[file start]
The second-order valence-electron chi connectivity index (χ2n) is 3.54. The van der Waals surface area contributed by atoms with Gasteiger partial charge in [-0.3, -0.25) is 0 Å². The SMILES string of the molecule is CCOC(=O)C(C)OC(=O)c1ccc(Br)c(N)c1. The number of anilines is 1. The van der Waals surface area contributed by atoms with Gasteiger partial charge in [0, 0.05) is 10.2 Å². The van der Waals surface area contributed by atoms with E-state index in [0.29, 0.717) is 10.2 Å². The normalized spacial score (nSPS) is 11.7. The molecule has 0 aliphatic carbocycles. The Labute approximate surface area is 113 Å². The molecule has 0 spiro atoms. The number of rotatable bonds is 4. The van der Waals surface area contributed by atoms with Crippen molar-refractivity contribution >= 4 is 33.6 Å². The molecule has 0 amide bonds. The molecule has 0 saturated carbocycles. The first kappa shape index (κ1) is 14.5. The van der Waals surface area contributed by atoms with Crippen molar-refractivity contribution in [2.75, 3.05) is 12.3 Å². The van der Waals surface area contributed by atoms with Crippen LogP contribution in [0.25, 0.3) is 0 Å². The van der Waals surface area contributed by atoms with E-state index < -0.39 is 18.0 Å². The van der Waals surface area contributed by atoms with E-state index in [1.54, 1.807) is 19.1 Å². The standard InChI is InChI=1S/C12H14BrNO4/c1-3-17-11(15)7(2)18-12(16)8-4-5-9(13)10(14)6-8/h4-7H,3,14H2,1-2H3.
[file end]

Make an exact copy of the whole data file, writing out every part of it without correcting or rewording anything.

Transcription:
The second-order valence-electron chi connectivity index (χ2n) is 3.54. The van der Waals surface area contributed by atoms with Gasteiger partial charge in [-0.3, -0.25) is 0 Å². The SMILES string of the molecule is CCOC(=O)C(C)OC(=O)c1ccc(Br)c(N)c1. The number of anilines is 1. The van der Waals surface area contributed by atoms with Gasteiger partial charge in [0, 0.05) is 10.2 Å². The van der Waals surface area contributed by atoms with E-state index in [0.29, 0.717) is 10.2 Å². The normalized spacial score (nSPS) is 11.7. The molecule has 0 aliphatic carbocycles. The Labute approximate surface area is 113 Å². The molecule has 0 spiro atoms. The number of rotatable bonds is 4. The van der Waals surface area contributed by atoms with Crippen molar-refractivity contribution >= 4 is 33.6 Å². The molecule has 0 amide bonds. The molecule has 0 saturated carbocycles. The first kappa shape index (κ1) is 14.5. The van der Waals surface area contributed by atoms with Crippen molar-refractivity contribution in [2.75, 3.05) is 12.3 Å². The van der Waals surface area contributed by atoms with Crippen LogP contribution in [0.25, 0.3) is 0 Å². The van der Waals surface area contributed by atoms with E-state index < -0.39 is 18.0 Å². The van der Waals surface area contributed by atoms with E-state index in [1.54, 1.807) is 19.1 Å². The standard InChI is InChI=1S/C12H14BrNO4/c1-3-17-11(15)7(2)18-12(16)8-4-5-9(13)10(14)6-8/h4-7H,3,14H2,1-2H3.